Health Science Center leaders now recruiting in Bexar County for nation’s largest long-term childhood health study
SAN ANTONIO (June 21, 2011) — The University of Texas Health Science Center at San Antonio has begun enrolling local patients in what will likely be the nation’s largest long-term study on childhood and pregnancy.
The National Children’s Study is a federally funded survey that will examine the effects of the environment – including such factors as air, water, diet, noise, family dynamics, genetics, and community and cultural influences – on 100,000 children across the United States. The study begins by recruiting pregnant women, and will follow the growth, development, and health of their children until age 21.
The study’s principal investigators and staff will join with study participants and community leaders, including Health Science Center President William L. Henrich, M.D., and San Antonio Mayor Julian Castro, to formally launch the long-term study at a June 28 ceremony at 10 a.m. at Bluffcreek Towers, 4201 Medical Drive.
“There is so much to learn about the conditions in a child’s world that influence that child’s lifelong health,” said Daniel E. Hale, M.D., professor of pediatrics in the School of Medicine at the UT Health Science Center and principal investigator for the Bexar site. The same group will also launch Hidalgo and Travis county sites at a later date. “The National Children’s Study will help us understand the many ways environmental factors interact with a child’s genetic inheritance,” Dr. Hale said. Researchers hope to learn about contributing factors of autism, asthma, childhood obesity and many other issues.
Co-principal investigator Donald J. Dudley, M.D., is particularly interested in the outcomes that the study will reveal. The professor of obstetrics and gynecology in the School of Medicine at the UT Health Science Center said the response of providers has been strong.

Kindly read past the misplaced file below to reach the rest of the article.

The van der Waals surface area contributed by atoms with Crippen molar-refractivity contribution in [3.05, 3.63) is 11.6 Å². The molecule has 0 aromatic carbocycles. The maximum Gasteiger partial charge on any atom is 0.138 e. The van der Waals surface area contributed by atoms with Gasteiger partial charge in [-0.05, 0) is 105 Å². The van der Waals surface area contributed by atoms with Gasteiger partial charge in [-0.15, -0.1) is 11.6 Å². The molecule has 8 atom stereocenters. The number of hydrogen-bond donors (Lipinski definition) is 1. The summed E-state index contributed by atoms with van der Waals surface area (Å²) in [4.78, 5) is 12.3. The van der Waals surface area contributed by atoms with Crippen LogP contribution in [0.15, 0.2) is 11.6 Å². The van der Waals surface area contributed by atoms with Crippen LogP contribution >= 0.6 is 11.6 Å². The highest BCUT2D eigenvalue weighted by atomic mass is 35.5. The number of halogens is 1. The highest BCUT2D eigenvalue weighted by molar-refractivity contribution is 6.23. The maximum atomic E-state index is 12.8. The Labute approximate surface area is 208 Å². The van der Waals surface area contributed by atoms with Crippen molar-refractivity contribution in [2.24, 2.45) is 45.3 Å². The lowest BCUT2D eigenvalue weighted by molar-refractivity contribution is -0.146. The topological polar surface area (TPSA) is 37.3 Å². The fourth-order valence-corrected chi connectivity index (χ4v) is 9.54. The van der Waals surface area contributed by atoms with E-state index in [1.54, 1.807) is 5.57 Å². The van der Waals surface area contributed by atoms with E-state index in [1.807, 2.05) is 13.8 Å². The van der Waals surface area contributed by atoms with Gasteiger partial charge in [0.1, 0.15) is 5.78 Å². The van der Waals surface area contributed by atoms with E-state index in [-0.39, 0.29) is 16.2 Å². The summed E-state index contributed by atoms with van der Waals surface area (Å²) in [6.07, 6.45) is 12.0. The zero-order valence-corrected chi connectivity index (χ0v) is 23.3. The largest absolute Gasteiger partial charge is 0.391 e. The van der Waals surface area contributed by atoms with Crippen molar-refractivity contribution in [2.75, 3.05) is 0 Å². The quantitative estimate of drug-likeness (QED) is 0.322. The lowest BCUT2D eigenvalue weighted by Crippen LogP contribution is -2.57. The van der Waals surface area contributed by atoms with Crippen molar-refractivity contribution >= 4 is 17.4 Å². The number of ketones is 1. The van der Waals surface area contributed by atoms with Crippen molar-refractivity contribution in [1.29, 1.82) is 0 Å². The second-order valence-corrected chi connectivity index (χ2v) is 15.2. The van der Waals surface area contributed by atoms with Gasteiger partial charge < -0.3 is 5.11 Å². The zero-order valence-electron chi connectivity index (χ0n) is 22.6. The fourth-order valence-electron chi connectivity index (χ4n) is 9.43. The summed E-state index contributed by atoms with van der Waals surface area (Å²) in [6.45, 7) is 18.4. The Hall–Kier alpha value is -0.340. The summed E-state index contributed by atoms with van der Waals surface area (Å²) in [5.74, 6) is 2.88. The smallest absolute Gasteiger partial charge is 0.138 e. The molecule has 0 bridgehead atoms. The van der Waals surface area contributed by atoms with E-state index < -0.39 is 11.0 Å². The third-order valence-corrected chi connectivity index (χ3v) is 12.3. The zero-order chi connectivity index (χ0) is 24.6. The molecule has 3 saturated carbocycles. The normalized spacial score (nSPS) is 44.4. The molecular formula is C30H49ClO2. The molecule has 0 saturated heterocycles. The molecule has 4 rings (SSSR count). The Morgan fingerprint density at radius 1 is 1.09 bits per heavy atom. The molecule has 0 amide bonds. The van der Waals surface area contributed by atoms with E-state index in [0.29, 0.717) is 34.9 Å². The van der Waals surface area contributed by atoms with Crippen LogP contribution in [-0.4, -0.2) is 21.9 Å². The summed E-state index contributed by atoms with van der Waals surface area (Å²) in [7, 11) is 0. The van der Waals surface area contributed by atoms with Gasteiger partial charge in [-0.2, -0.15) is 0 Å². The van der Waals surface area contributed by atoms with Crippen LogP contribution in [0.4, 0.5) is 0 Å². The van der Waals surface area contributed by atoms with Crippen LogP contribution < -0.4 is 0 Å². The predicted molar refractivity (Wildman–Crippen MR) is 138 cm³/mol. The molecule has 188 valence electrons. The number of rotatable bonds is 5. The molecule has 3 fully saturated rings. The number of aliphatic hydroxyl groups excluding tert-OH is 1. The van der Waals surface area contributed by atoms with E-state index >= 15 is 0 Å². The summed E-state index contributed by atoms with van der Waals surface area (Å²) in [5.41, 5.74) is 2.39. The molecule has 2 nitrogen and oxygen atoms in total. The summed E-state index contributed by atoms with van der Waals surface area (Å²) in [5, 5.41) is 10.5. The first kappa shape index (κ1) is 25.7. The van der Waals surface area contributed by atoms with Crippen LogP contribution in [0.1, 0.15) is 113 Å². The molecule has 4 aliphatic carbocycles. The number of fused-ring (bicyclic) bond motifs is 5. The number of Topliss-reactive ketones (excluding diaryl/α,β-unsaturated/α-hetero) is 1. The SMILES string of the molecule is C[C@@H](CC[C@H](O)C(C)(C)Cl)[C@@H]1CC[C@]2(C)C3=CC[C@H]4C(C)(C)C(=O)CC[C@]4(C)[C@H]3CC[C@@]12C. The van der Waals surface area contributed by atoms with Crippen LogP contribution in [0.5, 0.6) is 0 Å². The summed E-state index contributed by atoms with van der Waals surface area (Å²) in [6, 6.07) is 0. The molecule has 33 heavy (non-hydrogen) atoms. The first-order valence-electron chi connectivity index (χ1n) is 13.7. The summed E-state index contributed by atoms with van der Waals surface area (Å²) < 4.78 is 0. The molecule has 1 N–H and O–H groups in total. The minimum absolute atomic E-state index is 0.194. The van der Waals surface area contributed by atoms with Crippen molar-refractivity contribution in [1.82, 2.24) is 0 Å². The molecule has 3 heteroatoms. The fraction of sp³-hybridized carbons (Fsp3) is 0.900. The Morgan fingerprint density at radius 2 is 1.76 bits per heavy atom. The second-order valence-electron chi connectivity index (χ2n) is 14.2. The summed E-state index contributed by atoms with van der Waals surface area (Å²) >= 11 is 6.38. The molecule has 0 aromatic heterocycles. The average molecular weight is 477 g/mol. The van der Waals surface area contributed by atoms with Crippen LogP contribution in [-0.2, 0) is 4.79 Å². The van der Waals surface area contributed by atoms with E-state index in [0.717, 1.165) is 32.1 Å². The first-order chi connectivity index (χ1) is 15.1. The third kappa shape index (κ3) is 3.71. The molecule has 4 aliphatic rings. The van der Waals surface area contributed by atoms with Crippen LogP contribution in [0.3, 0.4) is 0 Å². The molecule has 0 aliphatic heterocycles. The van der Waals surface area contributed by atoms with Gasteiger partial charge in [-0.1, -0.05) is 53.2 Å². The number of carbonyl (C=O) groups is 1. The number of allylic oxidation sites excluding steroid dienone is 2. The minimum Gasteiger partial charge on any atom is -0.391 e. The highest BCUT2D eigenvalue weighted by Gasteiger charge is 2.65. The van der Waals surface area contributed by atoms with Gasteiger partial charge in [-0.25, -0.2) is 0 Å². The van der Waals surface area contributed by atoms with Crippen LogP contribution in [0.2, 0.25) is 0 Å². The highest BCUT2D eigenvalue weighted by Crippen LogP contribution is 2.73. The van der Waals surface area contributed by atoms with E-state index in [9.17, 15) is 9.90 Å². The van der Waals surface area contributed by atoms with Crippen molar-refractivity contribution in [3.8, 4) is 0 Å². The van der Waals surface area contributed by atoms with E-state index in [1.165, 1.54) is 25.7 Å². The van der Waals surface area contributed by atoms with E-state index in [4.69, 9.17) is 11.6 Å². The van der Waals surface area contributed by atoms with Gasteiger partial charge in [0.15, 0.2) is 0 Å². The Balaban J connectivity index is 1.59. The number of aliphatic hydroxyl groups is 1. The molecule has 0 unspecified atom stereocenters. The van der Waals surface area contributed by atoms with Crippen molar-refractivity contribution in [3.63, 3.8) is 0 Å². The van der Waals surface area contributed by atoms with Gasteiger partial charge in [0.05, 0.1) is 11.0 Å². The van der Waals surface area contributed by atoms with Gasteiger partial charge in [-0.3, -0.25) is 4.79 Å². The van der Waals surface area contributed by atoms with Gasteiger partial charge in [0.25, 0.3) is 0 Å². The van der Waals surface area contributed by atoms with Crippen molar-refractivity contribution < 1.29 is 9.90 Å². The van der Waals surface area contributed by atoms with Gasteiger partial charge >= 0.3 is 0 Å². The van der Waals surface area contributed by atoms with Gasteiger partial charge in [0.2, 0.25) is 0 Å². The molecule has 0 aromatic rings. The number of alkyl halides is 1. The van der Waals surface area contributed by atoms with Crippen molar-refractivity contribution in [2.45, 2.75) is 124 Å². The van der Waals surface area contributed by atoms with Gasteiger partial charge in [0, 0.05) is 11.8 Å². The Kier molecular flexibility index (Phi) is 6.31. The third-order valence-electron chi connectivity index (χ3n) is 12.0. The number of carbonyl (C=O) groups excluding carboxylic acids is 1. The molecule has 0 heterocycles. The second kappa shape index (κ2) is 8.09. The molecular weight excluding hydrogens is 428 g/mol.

“We’ve only been actively recruiting about two months, and already about 20 women have joined the study,” Dr. Dudley said. “That tells you that women are interested in the study because they’re interested in the health of their children.”
The San Antonio-based site is one of the earlier ones up and running in the complex study, which will have 105 sites across the country. It is a logical choice, Dr. Dudley said. “We are a good example of where population trends are headed in the United States.”
“It’s a longitudinal study from the perspective that we’ll be observing health outcomes of both pregnant women and their children as they grow over the course of 20 years,” Dr. Dudley said, “but it is a little different in that we’re not doing any interventions, we’re just following outcomes of the gene/environment interaction in the world of a child.”
The University of Texas Health Science Center at San Antonio, one of the country’s leading health sciences universities, ranks in the top 3 percent of all institutions worldwide receiving federal funding. Research and other sponsored program activity totaled $228 million in fiscal year 2010. The university’s schools of medicine, nursing, dentistry, health professions and graduate biomedical sciences have produced approximately 26,000 graduates. The $744 million operating budget supports eight campuses in San Antonio, Laredo, Harlingen and Edinburg. For more information on the many ways “We make lives better®,” visit www.uthscsa.edu.